A new country, a new home

IMGP7412 So here at last is the final chapter in the story of the international property transaction. I’d love to say that the ultimate day went as smoothly as the perfect tango.Yes, I’d like to… but I’d be lying. It was stressful to the bitter end. 

Part 3b. The final deal, August 16th 2007

Because I am only here on a tourist visa I could not hold my account in dollars, nor exchange my pesos for dollars. My apartment was being sold to me in dollars and I had to pay for it in dollars. Of course I had known this, but I had also understood that the bank would arrange for the vendor to exchange the money when I paid him. No problem – in theory. And the day before it might have been no problem. Decent exchange rate, plenty of dollars available.

How things can change in 24 hours! Overnight the dollar had surged against the peso. I was shocked to find that we could barely get through the door of the bank at 11am. The place was packed with Argentines desperate to change their pesos for dollars. Such is the effect of a wildly fluctuating exchange rate, and I quickly realised that it was to have an impact on my little deal.

At first, to my surprise and dismay, I was faced with the prospect that the bank would not change the money at all. The vendor broke the news that he would have to change the money on the black market and I would have to pay the price. Of course I pressed to find out why he was unable to change the money in this bank, or indeed in any other… but the details were never made quite clear – something to do with insufficient time to collate all the documentation required, mmmm…

I desperately tried to keep my cool, but was beginning to lose it.  Carlos tried to negotiate on my behalf, but was met with stony faces all round. To be honest I was exhausted and I must have looked distressed beyond imagining, because after a lot of animated discussion in the corner between Carlos and our contact at Banco Piano, eventually the bank softened its stance. Three of the Argentines present (Carlos, the agent and the ‘vendedor’) would be permitted to exchange between them up to a maximum of US$25000 at a generous rate of 3.18 pesos to the dollar. No more dollars were available. The rest would have to be exchanged on the black market. Carlos disappeared outside onto the street to check the black market rate. Yes it was now heading for 3.25 and limited dollars available there too. I decided, in the interests of ever seeing the money at all, to agree to pay the difference.

And so it was that after two hours of negotiations and signing of documents, I finally saw ‘la plata’. My cash! It was brought in in a brown envelope and emptied onto the table – half in dollars, half in pesos. It took about thirty minutes to count. I’ve never seen that much money before and certainly not that much of my own money. I had to keep telling myself that I was actually getting something in exchange for it… something more than the little bunch of keys on the table. You will notice that I sneaked a photo of the money. I just couldn’t stop myself. The guys in suits probably thought I was completely mad, but I was past caring.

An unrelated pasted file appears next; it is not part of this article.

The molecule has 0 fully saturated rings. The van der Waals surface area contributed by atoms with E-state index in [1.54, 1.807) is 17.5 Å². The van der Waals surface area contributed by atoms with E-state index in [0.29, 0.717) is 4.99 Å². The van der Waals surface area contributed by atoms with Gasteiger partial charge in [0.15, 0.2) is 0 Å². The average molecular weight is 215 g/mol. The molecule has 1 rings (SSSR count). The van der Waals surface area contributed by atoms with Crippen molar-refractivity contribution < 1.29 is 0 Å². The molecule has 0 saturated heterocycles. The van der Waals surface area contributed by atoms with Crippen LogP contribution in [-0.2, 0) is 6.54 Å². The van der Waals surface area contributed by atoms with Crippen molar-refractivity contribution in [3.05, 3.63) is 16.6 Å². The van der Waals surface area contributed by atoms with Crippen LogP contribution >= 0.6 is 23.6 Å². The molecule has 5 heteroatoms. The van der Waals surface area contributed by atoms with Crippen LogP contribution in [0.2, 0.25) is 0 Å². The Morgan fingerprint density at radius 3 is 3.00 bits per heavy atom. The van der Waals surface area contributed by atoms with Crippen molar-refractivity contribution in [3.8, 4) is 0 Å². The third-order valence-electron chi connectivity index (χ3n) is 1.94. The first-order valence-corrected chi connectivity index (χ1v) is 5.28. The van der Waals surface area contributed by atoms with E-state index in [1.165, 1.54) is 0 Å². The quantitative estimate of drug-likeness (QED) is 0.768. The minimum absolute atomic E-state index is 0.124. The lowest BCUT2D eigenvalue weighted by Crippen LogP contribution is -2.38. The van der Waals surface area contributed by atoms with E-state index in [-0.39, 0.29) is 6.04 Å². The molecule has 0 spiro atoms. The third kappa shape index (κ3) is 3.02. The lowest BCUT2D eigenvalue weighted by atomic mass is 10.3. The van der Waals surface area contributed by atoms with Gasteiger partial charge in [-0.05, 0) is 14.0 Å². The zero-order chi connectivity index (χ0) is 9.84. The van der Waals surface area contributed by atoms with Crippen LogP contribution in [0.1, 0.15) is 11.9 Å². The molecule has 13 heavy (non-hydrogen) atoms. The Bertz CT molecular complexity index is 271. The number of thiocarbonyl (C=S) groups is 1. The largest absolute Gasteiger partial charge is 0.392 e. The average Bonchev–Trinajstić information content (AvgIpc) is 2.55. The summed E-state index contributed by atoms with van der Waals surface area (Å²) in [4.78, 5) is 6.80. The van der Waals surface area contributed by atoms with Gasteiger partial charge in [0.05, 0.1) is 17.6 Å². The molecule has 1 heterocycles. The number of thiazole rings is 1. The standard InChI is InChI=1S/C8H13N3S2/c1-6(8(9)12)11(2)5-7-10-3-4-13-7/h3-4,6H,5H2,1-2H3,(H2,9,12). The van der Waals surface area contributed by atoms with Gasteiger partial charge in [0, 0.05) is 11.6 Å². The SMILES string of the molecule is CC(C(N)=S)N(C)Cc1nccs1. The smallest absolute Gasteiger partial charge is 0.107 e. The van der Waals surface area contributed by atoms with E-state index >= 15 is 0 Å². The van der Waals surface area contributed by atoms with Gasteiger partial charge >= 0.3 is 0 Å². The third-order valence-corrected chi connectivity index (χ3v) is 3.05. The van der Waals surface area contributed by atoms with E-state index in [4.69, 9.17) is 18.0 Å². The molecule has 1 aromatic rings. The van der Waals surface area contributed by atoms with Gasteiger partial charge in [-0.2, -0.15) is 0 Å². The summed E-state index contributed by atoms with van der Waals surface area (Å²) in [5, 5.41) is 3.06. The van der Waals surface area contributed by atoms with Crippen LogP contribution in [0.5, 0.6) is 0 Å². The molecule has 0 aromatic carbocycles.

When every note had slipped through the fingers of the various men around the table, the son of the son of the ‘vendedor’ casually stashed all the cash in his jacket pockets and the moment I had longed for came – those illusive keys were placed in my hand.

I wanted to jump up, punch the air and yell ‘YES!’, but as the eight men in the room all had the looks of people who had just bought and sold a pack of cigarettes I forced myself to stay in my seat. For the first time that day, I allowed myself a smile.

I can never explain the relief of completing this transaction. Maybe it doesn’t seem that much of a big deal, that much money, that difficult to achieve. But to me it meant everythingIMGP7459. A major decision, most of my savings, a new life in a new country… for me big stuff. And ok I had Carlos at my side, but I had worked hard too. I felt the tears in my eyes as I hugged him in the cool air of the street. At last I had achieved what at many times in the past weeks had seemed impossible – I owned a home in South America, in Argentina, in Buenos Aires – the city of my tango dreams.


4 Responses

  1. Congratulations of the highest order. May your new abode be the source of much happiness. Does it have a spare room to put all your European visitors in?

  2. Alas my funds did not stretch to spare rooms! However there is a well priced boutique hotel just round the corner, and for those in more urgent need a conveniently located ‘telo’. SC

  3. will you be having a housewarming milonga? 🙂 i propose a game of “puny stage”.


  4. Well Sal, you never do things by halves & you certainly are at the forefront of new initiatives.
    Congratulations on owning the apartment in BA – on the back page of the Weekend Telegraph there is a whole article about the wonders of living there – the journalist on visiting there couldn’t tear himself away & ended up returning for several months & who knows may soon be one of your neighbours!
    Love as always

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